Turkey’s exquisitely ‘odd’ and relentlessly creative writer Leyla Erbil passes away
Leyla Erbil was the first Turkish female writer to be nominated for a Nobel Prize in Literature by PEN International in 2002.Leyla Erbil, one of Turkey’s most creative writers, with a talent matching her discretion, has passed away today after being treated in an intensive care unit for weeks following a heart failure. She had been diagnosed with leukemia.
Erbil, 82, was the first Turkish female writer to be nominated for a Nobel Prize in Literature by PEN International in 2002. She also won the association’s prestigious short story prize this year.
A virtuoso of the Turkish language, Erbil’s art was a constant rebellion against grammatical constraints. She worked her sentences like a handicraft artisan, forging a new syntax if what she wanted to express required so. “What’s behind my search in language is to discover the ‘golden tune’ of the text’s essence,” Erbil had said in one of her last interviews while explaining her inventive yet unquenchable approach to literature. On another occasion, she recollected a conversation with a friend in which she argued that the language was “insufficient” to understand people. “I said that I would change these molds,” she recalls herself as saying.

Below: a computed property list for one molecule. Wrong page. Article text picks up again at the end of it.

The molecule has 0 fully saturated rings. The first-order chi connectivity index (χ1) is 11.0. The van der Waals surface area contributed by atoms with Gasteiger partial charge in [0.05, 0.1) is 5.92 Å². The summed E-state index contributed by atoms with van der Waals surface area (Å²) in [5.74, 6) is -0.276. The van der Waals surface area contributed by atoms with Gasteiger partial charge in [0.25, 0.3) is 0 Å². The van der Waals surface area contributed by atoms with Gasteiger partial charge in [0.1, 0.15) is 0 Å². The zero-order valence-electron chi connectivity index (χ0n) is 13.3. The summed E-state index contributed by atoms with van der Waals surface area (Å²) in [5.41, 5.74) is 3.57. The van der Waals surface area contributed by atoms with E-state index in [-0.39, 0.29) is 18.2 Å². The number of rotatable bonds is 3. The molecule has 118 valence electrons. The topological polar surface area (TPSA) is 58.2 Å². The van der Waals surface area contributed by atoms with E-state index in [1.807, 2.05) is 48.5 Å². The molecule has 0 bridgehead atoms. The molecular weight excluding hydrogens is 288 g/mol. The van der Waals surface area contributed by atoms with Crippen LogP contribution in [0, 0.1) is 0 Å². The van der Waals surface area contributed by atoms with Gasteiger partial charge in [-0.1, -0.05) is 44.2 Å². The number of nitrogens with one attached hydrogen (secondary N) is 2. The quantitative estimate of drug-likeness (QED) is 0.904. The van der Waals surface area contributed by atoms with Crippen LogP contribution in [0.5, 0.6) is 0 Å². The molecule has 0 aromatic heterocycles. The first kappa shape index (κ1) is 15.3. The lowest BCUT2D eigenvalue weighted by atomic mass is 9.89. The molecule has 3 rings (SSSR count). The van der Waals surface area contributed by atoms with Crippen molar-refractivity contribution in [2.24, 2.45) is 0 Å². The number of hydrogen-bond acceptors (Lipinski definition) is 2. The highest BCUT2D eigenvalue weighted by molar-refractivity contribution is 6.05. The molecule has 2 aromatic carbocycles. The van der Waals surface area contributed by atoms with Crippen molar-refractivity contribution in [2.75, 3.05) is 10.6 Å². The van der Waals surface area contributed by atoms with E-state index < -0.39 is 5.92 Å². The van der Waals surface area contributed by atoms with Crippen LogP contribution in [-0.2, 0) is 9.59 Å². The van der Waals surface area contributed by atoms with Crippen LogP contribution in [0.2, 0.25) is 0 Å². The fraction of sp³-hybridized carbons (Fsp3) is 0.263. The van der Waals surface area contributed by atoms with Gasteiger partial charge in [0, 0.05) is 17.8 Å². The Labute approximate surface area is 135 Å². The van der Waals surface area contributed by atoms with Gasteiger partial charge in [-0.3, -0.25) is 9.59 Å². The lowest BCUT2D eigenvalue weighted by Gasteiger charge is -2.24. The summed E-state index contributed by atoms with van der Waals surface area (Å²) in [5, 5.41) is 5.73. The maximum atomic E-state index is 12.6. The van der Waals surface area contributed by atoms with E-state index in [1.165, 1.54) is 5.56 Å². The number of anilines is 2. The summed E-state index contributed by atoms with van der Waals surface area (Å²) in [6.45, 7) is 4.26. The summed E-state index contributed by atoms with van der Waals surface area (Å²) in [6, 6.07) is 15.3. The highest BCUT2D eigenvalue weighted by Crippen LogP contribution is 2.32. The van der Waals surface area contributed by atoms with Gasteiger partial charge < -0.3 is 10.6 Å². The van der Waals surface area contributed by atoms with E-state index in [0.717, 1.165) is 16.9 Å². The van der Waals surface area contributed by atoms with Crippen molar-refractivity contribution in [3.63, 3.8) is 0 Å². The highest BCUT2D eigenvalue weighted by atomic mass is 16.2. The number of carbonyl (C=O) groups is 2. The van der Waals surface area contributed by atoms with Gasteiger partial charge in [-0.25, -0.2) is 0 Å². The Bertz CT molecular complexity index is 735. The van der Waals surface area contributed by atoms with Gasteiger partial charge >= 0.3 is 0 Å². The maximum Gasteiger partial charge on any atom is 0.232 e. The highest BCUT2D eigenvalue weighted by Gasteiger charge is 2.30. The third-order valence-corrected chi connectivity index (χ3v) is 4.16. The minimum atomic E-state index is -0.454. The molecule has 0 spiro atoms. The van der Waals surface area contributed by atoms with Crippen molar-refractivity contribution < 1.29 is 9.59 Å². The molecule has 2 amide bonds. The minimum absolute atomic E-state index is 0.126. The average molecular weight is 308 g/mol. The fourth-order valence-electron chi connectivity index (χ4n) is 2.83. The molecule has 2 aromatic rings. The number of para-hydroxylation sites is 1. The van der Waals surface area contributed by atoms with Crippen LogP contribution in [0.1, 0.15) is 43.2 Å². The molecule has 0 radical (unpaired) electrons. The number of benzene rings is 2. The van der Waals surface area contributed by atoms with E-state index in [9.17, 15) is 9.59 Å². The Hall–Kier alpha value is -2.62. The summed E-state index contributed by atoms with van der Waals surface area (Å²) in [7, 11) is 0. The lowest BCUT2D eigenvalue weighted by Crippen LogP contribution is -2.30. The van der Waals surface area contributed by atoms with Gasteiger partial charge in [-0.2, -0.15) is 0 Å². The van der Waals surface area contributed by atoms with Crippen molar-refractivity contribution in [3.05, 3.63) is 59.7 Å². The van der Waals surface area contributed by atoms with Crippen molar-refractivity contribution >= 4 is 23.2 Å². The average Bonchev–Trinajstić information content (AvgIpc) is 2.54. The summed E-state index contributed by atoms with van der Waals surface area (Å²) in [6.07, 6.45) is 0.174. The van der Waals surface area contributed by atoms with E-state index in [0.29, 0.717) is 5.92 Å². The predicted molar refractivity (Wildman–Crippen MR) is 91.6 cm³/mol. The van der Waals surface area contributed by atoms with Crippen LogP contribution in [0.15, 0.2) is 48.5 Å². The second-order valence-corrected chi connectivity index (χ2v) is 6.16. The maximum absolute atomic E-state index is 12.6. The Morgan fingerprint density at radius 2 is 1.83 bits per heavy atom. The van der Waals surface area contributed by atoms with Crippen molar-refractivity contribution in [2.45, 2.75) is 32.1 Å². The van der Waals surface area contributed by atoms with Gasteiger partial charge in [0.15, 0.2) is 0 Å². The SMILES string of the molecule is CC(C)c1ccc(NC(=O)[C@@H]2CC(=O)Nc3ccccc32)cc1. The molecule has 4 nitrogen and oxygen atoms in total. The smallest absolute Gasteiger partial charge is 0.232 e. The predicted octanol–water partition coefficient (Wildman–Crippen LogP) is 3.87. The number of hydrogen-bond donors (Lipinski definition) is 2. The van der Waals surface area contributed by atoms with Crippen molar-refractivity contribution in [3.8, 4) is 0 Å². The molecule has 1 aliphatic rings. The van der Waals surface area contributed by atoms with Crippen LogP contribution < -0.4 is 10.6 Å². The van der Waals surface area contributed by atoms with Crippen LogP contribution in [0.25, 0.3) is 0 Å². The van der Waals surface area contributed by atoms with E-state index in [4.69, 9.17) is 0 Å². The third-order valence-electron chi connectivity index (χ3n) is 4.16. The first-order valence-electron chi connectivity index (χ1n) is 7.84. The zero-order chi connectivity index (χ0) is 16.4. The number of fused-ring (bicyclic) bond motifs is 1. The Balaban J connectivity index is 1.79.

From the ‘odd woman’ to the ‘odd man’
Her first story Hallaç (Cotton fluffer) came out in 1961, the same year she became a member of the Turkish Worker’s Party (TİP) along with other intellectuals such as Behice Boran, Çetin Altan and Yusuf Ziya Bahadınlı. Her first novel Garip bir Kadın (An odd woman), published in 1971, became a masterpiece. Casting a resolute female gaze over a male world and penned with an innovative language, the book’s critical success earned Erbil comparisons with Virginia Woolf.
Another short story collection, Gecede (In the night) would reinforce her reputation as a majestic narrator of the female condition.
Leyla Erbil's last novel, Tuhaf
bir Erkek (An odd man) was
released this year.
Kalan (The remaining), published in 2011, related the tragedy of Istanbul’s multicultural communities through the eyes of its cosmopolitan and rebellious female protagonist Lahzen.
Erbil momentarily abandoned the exploration of women for odd men in Tuhaf bir Erkek (An odd man) published in 2013. Perhaps closing a circle, Erbil said in an interview that the novel intended to explore how one man could impersonate many others – or, more concretely, how Hurşit becomes sometimes Zurşit, Kürşit, Mümin and Bünyamin – for obviously different reasons than a woman.
And Turkey… If it had to possess a gender, for Erbil it would be neither an “odd woman” nor an “odd man.” “Turkey is still introspecting itself, hasn’t given itself a name. It’s a hermaphrodite,” she replies with a touch of derision.
Erbil will be laid to rest on July 22 in Istanbul.